The latest ruling in the January 6th investigation doesn’t look hopeful for Donald Trump. Aside from ruling against his ally on the matter of whether certain emails must be turned over to the January 6th Committee, the court also opined that it was “very likely” the former president had “acted corruptly.”
The Associated Press reports that U.S. District Court Judge David Carter was asked to determine whether more than 100 emails must be turned over to the Committee. John Eastman, the processor of said emails, is the attorney behind the infamous ‘coup memos’ in which he laid out various options for overturning the outcome of the 2020 election.
Eastman asserted that attorney-client privilege protected those documents — but Judge Carter ruled against him, in light of an exception, which negates privilege when there is legitimate reason to believe it’s covering up ongoing or future crimes.
In fact, the court didn’t mere tacitly hint that Trump could be guilty of criminal acts, but said so outright:
“Based on the evidence, the Court finds it more likely than not that President Trump corruptly attempted to obstruct the Joint Session of Congress on January 6, 2021.”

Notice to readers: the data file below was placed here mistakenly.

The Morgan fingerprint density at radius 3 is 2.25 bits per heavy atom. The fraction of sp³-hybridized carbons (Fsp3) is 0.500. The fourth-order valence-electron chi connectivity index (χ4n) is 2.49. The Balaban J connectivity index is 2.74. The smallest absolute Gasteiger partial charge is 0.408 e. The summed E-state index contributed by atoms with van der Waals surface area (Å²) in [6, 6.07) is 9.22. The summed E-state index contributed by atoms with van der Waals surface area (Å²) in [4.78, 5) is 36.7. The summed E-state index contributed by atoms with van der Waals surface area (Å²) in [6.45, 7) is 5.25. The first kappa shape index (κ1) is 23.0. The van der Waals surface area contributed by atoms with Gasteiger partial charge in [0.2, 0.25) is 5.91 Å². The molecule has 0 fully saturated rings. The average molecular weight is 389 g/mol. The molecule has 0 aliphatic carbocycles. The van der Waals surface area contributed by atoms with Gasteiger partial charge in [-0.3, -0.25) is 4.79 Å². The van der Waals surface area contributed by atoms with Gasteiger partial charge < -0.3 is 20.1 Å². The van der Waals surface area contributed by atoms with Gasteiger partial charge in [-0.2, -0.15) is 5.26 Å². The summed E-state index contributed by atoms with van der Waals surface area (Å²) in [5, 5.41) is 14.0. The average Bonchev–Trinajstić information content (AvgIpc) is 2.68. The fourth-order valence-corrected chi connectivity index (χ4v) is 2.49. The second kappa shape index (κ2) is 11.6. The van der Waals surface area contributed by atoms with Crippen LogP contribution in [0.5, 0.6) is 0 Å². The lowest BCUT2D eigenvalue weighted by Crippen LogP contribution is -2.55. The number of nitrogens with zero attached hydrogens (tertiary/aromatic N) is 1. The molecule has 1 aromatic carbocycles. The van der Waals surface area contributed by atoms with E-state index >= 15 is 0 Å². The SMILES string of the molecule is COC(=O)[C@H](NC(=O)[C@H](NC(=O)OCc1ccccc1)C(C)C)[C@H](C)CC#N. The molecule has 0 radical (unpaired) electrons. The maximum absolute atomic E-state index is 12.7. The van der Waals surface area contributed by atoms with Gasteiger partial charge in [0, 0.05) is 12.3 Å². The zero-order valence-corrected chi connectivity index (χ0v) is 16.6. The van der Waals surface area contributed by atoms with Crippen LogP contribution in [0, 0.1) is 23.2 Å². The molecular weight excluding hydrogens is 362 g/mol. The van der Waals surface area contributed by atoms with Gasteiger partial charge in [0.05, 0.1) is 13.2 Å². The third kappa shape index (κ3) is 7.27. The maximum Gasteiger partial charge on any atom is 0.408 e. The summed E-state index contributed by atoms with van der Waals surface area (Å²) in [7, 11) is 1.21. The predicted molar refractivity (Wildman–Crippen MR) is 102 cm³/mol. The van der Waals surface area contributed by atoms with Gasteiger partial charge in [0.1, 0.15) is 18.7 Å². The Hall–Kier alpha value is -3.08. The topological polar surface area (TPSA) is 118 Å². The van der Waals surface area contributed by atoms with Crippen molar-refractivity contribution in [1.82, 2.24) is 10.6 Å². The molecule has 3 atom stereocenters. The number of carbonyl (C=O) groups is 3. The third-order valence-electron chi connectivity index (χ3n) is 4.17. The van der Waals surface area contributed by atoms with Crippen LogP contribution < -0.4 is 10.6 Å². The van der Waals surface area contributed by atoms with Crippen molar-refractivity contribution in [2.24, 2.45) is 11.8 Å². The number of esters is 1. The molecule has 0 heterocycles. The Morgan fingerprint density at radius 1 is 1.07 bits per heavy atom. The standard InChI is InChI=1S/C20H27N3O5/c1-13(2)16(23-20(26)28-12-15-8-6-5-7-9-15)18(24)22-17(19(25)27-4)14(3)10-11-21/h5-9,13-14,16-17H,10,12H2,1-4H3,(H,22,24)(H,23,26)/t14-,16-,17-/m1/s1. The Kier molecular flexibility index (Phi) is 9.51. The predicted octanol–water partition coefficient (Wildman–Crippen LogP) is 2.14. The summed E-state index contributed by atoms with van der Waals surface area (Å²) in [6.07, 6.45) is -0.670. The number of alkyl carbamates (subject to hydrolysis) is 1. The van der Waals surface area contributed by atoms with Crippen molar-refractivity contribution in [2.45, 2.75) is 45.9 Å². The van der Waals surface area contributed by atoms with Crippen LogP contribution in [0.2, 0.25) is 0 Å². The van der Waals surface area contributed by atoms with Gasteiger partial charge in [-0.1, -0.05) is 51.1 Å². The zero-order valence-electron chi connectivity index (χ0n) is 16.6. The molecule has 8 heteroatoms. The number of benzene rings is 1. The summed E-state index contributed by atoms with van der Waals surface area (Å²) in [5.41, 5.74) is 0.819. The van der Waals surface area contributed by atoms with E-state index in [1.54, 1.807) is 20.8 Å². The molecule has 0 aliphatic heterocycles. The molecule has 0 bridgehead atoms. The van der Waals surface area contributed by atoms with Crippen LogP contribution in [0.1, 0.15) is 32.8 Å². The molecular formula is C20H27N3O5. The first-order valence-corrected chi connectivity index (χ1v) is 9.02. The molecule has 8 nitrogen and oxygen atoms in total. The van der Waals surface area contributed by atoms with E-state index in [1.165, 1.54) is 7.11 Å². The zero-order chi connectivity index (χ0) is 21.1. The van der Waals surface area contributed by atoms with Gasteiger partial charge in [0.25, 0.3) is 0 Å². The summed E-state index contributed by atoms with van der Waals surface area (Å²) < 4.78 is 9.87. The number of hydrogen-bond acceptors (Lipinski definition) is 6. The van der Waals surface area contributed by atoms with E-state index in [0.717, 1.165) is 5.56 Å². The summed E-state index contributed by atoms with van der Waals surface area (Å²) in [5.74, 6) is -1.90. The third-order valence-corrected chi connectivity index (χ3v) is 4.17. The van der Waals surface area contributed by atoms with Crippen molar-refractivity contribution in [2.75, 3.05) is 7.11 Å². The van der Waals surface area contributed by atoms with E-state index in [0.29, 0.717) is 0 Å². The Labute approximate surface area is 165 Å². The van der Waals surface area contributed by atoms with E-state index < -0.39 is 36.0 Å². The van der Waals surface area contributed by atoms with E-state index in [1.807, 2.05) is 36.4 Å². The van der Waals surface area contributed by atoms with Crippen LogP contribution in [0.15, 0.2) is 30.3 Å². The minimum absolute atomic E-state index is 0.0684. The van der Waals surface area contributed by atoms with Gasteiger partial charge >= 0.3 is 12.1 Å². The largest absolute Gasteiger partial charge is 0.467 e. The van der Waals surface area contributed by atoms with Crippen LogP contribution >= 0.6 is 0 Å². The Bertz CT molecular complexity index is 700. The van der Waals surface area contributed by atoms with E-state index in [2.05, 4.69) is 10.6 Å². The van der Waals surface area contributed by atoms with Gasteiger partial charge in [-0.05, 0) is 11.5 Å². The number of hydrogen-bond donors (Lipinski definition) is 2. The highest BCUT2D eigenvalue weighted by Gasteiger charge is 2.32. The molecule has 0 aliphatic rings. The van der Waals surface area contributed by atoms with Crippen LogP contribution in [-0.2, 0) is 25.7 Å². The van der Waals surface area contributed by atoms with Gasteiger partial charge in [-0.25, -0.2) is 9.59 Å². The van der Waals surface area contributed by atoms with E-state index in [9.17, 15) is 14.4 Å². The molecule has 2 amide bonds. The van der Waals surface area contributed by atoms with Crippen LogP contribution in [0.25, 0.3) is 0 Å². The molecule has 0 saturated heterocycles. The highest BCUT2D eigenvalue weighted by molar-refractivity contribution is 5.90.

According to a report from Politico earlier this month, there’s more to the ruling than merely the evidence that the public can already scrutinize — he determined that he would make a page-by-page review himself of all the documents being debated, a series of emails sent between January 4th and 7th.
His ruling seems to indicate that the contents of those emails support the legal opinion that Trump committed criminal acts in order to prevent the confirmation of the 2020 Presidential Election.
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Steph Bazzle reports on social issues and religion for Hill Reporter. She focuses on stories that speak to everyone's right to practice what they believe in and receive the support of their communities and government officials. You can reach her at Steph@HillReporter.com